Proton’s turnaround plan is simple. It involves renewing older products and focusing export activities on other emerging markets in the region, rather than pumping cheap cars into the West. This has proved a disaster – in the UK, for example, a promising early start in the 1990s with a private distributor was squandered once Proton took the distribution in-house. Cars were heavily discounted, and residual values were at one point so low that Proton was forced to buy back used UK Protons and re-export them to right-hand drive emerging markets.
Now the focus is on Indonesia, Thailand, Turkey, Iran and China – price-sensitive markets where Proton is seen as an experienced foreign carmaker – and hence carries something of a premium. And to maximise that appeal, Proton is also starting to make better use of its prime asset – Lotus Engineering, acquired in 1998.
Proton is belatedly starting to do deals with its ASEAN trading partners. Proton started exports to Indonesia in 2007, selling around 1,200 units – mainly Wira models for the local taxi market. And in late 2007, Proton also launched the Savvy small car in Thailand, pitching it as a low-cost model aimed at young drivers. These are small deals, but they represent incremental business – a few thousand units are significant for a company whose production fell to just 120,000 last year.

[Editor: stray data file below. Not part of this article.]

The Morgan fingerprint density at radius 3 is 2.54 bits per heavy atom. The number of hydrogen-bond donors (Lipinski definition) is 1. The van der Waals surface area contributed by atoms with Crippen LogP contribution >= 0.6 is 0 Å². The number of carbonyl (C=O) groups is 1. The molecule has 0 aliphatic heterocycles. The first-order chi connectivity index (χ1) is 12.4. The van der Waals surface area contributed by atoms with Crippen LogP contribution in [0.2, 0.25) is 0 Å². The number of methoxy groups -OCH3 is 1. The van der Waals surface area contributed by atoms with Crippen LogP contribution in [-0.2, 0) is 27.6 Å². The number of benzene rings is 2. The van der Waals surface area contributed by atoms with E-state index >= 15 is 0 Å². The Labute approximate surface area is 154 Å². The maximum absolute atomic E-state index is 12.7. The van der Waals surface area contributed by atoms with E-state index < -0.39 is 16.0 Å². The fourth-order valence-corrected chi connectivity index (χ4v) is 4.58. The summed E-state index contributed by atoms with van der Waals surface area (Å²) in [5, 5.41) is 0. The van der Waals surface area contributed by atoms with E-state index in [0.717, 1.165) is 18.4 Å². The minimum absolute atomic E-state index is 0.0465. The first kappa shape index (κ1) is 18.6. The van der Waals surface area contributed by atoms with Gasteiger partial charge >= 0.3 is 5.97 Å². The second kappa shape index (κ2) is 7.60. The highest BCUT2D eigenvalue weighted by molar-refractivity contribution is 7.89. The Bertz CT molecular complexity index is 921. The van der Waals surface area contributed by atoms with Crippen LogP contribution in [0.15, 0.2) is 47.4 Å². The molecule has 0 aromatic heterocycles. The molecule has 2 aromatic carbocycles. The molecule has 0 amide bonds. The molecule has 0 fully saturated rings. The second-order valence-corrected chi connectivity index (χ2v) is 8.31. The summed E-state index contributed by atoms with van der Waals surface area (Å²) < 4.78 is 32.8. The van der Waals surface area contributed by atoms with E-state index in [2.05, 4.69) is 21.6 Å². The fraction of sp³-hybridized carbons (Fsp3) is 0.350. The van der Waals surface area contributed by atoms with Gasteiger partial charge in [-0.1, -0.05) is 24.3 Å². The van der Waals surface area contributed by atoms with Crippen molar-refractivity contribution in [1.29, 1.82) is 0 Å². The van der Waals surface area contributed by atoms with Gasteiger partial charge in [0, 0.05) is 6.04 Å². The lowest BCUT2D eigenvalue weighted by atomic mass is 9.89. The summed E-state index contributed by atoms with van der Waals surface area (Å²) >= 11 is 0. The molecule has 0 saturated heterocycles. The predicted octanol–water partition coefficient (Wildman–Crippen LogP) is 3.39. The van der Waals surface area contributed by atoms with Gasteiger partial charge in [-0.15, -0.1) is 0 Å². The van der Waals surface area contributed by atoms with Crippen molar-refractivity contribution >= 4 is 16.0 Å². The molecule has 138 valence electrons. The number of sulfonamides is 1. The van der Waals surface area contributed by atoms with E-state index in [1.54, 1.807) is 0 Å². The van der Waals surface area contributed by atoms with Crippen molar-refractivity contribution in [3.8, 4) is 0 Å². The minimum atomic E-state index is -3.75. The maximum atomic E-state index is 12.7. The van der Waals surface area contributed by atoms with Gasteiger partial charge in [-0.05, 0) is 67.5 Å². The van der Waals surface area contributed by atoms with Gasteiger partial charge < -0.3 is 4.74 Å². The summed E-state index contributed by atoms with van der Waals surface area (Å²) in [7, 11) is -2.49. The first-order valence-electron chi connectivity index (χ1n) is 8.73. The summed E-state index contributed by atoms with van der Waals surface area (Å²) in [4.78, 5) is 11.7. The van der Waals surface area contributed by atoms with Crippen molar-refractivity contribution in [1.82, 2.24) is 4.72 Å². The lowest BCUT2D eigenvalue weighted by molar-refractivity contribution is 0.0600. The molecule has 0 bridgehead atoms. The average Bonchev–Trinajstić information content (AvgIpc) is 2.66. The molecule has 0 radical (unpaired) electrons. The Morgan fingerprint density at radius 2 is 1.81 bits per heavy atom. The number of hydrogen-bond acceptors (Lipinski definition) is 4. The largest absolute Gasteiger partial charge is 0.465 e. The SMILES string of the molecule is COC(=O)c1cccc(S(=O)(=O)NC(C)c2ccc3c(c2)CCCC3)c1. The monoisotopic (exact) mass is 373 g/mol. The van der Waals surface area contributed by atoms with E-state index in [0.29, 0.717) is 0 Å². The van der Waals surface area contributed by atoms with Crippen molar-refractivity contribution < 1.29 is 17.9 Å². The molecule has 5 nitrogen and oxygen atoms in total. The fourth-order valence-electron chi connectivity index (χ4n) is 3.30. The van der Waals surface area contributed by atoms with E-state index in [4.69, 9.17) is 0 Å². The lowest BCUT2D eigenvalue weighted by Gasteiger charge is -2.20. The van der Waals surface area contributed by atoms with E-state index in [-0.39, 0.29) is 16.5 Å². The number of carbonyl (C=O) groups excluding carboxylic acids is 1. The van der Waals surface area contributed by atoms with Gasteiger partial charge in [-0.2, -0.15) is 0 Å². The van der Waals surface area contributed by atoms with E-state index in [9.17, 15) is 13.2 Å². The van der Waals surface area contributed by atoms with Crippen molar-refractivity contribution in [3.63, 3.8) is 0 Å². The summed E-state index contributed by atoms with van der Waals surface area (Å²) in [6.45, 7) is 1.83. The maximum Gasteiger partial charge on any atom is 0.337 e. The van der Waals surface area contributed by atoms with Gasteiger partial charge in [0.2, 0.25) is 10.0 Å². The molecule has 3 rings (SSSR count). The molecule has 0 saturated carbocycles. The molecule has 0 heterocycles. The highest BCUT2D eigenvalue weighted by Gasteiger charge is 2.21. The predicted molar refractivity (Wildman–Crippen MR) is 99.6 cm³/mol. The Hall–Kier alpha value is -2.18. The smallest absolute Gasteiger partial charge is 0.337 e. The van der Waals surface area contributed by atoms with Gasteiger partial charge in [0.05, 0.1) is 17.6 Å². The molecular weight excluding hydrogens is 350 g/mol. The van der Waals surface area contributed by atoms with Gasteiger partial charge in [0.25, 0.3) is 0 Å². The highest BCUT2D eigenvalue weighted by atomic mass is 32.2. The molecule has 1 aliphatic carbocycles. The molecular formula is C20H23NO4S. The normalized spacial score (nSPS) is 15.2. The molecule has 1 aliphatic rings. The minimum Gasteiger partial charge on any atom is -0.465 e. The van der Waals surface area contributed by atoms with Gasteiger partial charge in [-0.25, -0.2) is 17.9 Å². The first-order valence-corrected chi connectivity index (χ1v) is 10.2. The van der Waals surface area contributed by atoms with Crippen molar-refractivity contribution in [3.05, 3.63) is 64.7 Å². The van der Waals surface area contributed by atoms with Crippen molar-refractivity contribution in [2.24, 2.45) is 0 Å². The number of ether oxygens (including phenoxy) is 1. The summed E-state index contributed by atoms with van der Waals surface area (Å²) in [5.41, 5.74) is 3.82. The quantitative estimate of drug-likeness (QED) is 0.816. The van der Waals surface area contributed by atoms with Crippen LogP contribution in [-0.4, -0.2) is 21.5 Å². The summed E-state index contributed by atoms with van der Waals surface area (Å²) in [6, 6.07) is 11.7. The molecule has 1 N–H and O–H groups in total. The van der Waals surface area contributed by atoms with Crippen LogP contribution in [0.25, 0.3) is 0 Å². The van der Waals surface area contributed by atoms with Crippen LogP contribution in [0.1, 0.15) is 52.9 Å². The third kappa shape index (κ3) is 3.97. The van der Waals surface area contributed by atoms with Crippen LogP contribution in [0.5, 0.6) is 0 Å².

Greater opportunities are presented elsewhere. Proton has been present in Iran since 2005, when it started assembling a few thousand Waja models per year for the local taxi market in partnership with Iranian automaker Zagross Khodro. In late 2007, Proton and its Iranian partner announced the ‘Islam Car’ programme – a car to be assembled in Malaysia, Iran and Turkey fitted with additional “Islamic” features designed to appeal to buyers across the Middle East and in other Muslim markets.
The programme, which will essentially be little more than a marketing exercise to underline the Islamic credentials of Proton’s cars, is slated to begin in 2011. Proton recently said it was looking for a suitable production site in Turkey – and it would use this as a source point to Europe. Proton has been present in Turkey before – from 1998 to 2000 – and it still has a Turkish distributor, Ulu Motor.
But most significant of all is Proton’s entry to China. This is a highly unusual strategy – Proton has signed a deal with Jinhua Youngman Automobile Manufacturing Co Ltd to export 30,000 completely built-up Proton Gen2 models over two years, to be sold under the EuropeStar brand as the RCR model. But it promises to be very lucrative for Proton. Proton managing director Datuk Syed Zainal Abidin said the deal would generate around $300 million in revenue and royalties of $32m.
On top of that, Youngman has signed a licensing deal for Proton’s Lotus-designed Campro engine, whereby Proton would sell 150,000 CKD units over the next six years, he said. This, combined with parts supply and royalty payments from parts localisation in China, is worth “a few billion Ringgit”, Zainal told the local Malaysian Bernama news agency. Parts localisation alone is likely to generate $20m in revenue for Proton. Lotus also receives around $60m for engineering and design of the car.